Also refer to YouTube for more instruction. There are always tutorials on almost anything there.

B
 

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TC Electronics vocalist - has some excellent (programmable) reverbs as well as excellent delays. Small, easily set up and programmed.
 

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Can anyone tell me how the Digitech Vocal 300 would compare to the Lexicon MPX 110 Multi Effects Processor? The Lexicon is listed on Eric Marienthal's equipment list on his website. I love Marienthal's tone, and I'm thinking it is time to buy a reverb unit to fatten up my sound, especially in venues where the sound system does not have a decent reverb. Is this a fairly common practice, to ad your own reverb to your sax tone? I'm sure I would like the tone of the Lexicon, but I don't know if I want to lug a big unit like that around to gigs, so I'm thinking the Digitech would be a better option if the quality is as good as the Lexicon. I know they discontinued the Lexicons, but I'm thinking about buying a used one online.
 

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The Line6 Verbzilla is a good one too, solid build, and part of the Tone Core series so you can buy 1-2 "bases" & power and then buy modules like their Space Echo, Echo Park, Verbzilla, etc. and plug in what one you want to use.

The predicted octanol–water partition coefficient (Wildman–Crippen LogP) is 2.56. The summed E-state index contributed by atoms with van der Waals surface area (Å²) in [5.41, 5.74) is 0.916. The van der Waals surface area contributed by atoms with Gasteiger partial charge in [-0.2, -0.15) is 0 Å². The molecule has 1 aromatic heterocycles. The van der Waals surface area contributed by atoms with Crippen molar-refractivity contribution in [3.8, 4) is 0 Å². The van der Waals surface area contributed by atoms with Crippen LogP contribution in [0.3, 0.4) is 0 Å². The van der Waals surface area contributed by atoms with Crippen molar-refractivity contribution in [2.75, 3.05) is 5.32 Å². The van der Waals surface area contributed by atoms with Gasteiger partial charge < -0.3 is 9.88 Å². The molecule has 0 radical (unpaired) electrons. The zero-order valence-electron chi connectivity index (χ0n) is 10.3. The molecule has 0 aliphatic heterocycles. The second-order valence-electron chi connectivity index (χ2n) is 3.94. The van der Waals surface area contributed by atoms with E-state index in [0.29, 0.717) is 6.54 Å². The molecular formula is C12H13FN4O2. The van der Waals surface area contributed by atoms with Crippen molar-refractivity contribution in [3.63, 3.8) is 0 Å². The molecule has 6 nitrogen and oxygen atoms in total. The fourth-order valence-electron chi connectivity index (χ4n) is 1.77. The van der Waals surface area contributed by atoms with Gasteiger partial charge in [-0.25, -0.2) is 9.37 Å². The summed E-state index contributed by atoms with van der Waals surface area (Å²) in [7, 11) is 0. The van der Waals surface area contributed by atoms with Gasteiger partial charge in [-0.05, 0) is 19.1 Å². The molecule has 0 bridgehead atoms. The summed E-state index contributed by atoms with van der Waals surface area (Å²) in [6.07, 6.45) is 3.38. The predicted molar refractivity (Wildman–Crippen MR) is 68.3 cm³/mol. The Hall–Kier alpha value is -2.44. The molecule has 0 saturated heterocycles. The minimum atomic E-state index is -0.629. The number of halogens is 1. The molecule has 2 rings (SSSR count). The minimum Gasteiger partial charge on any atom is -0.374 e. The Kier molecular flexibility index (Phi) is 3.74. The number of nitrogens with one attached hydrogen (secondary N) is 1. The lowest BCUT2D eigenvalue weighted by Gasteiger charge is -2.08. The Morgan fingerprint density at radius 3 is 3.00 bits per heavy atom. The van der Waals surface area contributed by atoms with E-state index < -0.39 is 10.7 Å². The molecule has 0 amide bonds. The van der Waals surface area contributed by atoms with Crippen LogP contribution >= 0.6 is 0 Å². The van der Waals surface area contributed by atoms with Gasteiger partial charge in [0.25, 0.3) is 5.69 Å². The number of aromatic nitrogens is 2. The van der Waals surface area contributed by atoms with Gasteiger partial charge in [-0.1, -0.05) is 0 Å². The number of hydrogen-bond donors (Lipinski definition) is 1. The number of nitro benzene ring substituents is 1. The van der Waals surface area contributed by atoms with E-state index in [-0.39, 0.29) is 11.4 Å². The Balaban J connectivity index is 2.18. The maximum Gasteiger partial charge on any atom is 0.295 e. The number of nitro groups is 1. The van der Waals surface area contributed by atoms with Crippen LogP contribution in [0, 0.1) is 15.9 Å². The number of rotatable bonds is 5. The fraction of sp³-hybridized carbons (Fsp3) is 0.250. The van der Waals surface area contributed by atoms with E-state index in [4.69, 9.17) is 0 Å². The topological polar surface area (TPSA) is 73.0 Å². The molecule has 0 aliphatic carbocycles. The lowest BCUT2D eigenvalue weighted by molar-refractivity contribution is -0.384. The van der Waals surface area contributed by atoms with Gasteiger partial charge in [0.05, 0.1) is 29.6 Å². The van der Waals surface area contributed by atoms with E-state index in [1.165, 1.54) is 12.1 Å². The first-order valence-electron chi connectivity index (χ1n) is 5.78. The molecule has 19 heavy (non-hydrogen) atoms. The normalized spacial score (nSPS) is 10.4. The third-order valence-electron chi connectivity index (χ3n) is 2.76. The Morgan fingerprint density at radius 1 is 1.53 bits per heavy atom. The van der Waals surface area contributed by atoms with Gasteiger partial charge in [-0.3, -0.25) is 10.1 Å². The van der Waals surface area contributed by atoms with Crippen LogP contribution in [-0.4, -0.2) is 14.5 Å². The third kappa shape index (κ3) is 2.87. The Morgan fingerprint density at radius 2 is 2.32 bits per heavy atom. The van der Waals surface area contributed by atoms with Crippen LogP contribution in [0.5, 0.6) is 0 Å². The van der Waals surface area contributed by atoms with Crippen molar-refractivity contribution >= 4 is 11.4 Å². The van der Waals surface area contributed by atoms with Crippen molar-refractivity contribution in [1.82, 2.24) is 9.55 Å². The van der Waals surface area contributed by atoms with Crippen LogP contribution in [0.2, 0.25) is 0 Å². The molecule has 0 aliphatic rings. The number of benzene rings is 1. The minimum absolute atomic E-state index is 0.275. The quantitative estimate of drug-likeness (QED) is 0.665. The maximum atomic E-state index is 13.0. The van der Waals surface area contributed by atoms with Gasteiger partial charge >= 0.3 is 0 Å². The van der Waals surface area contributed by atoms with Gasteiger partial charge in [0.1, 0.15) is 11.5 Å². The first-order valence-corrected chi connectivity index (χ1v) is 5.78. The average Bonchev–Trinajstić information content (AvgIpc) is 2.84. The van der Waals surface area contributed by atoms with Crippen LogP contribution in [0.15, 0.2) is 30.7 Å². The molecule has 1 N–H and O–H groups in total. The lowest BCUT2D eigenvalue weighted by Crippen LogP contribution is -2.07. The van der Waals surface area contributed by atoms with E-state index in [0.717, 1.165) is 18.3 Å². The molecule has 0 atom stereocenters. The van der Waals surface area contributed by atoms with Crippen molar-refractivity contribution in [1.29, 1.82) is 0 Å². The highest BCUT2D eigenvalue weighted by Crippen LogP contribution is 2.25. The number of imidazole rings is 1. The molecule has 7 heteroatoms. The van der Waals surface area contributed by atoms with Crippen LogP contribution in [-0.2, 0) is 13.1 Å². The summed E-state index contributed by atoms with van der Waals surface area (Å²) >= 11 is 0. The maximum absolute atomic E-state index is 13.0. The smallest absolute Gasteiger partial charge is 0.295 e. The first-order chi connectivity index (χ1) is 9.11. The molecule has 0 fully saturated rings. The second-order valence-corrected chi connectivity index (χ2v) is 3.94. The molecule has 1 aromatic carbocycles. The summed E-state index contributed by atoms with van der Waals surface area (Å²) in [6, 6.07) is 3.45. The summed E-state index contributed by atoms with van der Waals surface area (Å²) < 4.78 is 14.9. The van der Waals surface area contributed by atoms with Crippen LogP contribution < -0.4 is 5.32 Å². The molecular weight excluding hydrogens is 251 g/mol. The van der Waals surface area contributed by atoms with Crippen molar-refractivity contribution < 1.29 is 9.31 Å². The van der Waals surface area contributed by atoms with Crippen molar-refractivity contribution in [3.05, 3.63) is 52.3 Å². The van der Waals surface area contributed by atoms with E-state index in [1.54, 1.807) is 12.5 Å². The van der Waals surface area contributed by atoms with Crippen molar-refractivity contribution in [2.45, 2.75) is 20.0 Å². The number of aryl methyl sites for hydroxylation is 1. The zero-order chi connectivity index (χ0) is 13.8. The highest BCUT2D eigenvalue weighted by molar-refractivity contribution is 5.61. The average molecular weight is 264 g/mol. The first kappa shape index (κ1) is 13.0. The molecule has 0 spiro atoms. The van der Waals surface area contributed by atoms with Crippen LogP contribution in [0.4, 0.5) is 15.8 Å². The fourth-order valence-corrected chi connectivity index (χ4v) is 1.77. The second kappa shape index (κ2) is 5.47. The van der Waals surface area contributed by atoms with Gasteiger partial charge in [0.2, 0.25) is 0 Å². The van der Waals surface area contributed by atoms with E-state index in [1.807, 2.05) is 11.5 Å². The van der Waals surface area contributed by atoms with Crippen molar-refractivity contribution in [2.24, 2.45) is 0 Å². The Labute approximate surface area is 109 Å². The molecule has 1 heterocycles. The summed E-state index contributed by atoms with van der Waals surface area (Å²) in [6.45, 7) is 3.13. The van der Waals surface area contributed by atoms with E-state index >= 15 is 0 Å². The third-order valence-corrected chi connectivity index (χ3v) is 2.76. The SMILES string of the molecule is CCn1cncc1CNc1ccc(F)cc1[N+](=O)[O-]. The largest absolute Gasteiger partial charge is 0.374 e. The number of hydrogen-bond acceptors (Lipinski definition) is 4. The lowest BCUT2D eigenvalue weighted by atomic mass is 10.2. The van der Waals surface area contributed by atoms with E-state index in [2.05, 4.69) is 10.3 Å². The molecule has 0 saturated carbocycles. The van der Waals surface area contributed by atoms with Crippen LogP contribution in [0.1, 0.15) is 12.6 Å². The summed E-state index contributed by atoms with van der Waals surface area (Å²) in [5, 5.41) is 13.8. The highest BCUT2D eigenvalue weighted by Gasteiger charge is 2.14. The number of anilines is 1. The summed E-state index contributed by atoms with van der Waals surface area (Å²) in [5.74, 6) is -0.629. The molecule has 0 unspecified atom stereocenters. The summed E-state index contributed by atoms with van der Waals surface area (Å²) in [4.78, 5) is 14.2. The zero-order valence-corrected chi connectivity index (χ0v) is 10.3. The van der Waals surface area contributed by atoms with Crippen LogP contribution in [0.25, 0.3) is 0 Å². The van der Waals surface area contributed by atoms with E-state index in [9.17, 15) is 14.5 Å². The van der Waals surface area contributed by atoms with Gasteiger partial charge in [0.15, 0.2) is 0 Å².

If you're willing to look for vintage gear, a Roland Space Echo tape echo, but they're high-maint. The real nice piece was Roland's first attempt at a digital version of the tape echo, the Roland Digital Space Echo RE-3. Hard to find but worth the hunt. Possibly the best digital reverb ever made. It is a rack unit and has mic and line input, reverb, plus echo intensity and you can just turn up the reverb and leave the rest down.

T.C. Electronic have several options for you:

http://www.tcelectronic.com/GuitarEffects.asp

The Nova reverb pedal looks great!

http://www.tcelectronic.com/NovaReverb.asp
 

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The reverbs on the lexicon are definitely better, but the convenience of the 300 for live use trumps it for me. (built in mike pre and stomp peddles). I do wish the vocal 300 was a little higher quality, could be stomped without having to look down at it, and had a delay tempo tap button. And I'm always bumping it with my shoe and accidentally cycling through the presets. I'm waiting for the vocal 500 ;)

To start using rack equipment it would require a lot more stuff to be hauled around (mike pre, rack, more power strips, cables) and some way to control it with a footswitch? That seems to be the next step up from the 300 though.
 

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I use Ableton Live on my laptop. Once you've got it down, the applications are endless... looper, every effect you want, midi instruments.
May be too much to use it just for reverb, but you'd never have to gear up again if you want something else.
 

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I would never recommend anything Digitech. Thin sounding stuff, the only good unit they made was the first Whammy. (Not the later one with the MIDI input) For reverb, I'd go with a Lexicon like the MX400 or something like that. Or do as Abercrombie does, and use two delays. Much clearer sound, and easier to adapt to different circumstances.
 

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It's kinda pricey but a great unit. The new Eventide Space pedal sounds good and has a switch for line or instrument level so you can plug a mic straight in, no mixer needed.